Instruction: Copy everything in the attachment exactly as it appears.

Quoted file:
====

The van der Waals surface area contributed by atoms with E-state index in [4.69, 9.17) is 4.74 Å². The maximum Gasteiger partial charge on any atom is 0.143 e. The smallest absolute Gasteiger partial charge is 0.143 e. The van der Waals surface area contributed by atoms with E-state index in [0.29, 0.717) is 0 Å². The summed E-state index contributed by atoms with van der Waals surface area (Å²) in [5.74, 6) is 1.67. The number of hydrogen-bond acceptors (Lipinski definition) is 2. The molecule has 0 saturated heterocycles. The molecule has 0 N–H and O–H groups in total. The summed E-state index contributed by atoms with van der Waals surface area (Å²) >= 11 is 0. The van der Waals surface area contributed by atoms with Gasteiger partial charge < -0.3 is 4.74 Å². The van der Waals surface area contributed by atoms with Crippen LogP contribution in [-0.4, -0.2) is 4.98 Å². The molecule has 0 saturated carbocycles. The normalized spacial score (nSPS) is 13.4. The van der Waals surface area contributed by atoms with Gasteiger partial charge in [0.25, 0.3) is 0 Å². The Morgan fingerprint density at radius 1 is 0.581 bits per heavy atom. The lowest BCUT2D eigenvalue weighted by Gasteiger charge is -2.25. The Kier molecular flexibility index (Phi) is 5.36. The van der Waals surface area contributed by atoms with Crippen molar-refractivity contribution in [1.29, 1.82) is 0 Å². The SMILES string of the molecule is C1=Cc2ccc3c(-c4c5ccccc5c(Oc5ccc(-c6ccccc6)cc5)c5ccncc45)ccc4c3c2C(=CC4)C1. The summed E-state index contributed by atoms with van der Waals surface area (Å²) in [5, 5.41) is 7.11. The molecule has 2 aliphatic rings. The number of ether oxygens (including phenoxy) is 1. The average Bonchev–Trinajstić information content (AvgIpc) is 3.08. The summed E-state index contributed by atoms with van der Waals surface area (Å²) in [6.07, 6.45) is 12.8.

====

The van der Waals surface area contributed by atoms with E-state index in [4.69, 9.17) is 4.74 Å². The maximum Gasteiger partial charge on any atom is 0.143 e. The smallest absolute Gasteiger partial charge is 0.143 e. The van der Waals surface area contributed by atoms with E-state index in [0.29, 0.717) is 0 Å². The summed E-state index contributed by atoms with van der Waals surface area (Å²) in [5.74, 6) is 1.67. The number of hydrogen-bond acceptors (Lipinski definition) is 2. The molecule has 0 saturated heterocycles. The molecule has 0 N–H and O–H groups in total. The summed E-state index contributed by atoms with van der Waals surface area (Å²) >= 11 is 0. The van der Waals surface area contributed by atoms with Gasteiger partial charge < -0.3 is 4.74 Å². The van der Waals surface area contributed by atoms with Crippen LogP contribution in [-0.4, -0.2) is 4.98 Å². The molecule has 0 saturated carbocycles. The normalized spacial score (nSPS) is 13.4. The van der Waals surface area contributed by atoms with Gasteiger partial charge in [0.25, 0.3) is 0 Å². The Morgan fingerprint density at radius 1 is 0.581 bits per heavy atom. The lowest BCUT2D eigenvalue weighted by Gasteiger charge is -2.25. The Kier molecular flexibility index (Phi) is 5.36. The van der Waals surface area contributed by atoms with Crippen molar-refractivity contribution in [1.29, 1.82) is 0 Å². The SMILES string of the molecule is C1=Cc2ccc3c(-c4c5ccccc5c(Oc5ccc(-c6ccccc6)cc5)c5ccncc45)ccc4c3c2C(=CC4)C1. The summed E-state index contributed by atoms with van der Waals surface area (Å²) in [5, 5.41) is 7.11. The molecule has 2 aliphatic rings. The number of ether oxygens (including phenoxy) is 1. The average Bonchev–Trinajstić information content (AvgIpc) is 3.08. The summed E-state index contributed by atoms with van der Waals surface area (Å²) in [6.07, 6.45) is 12.8.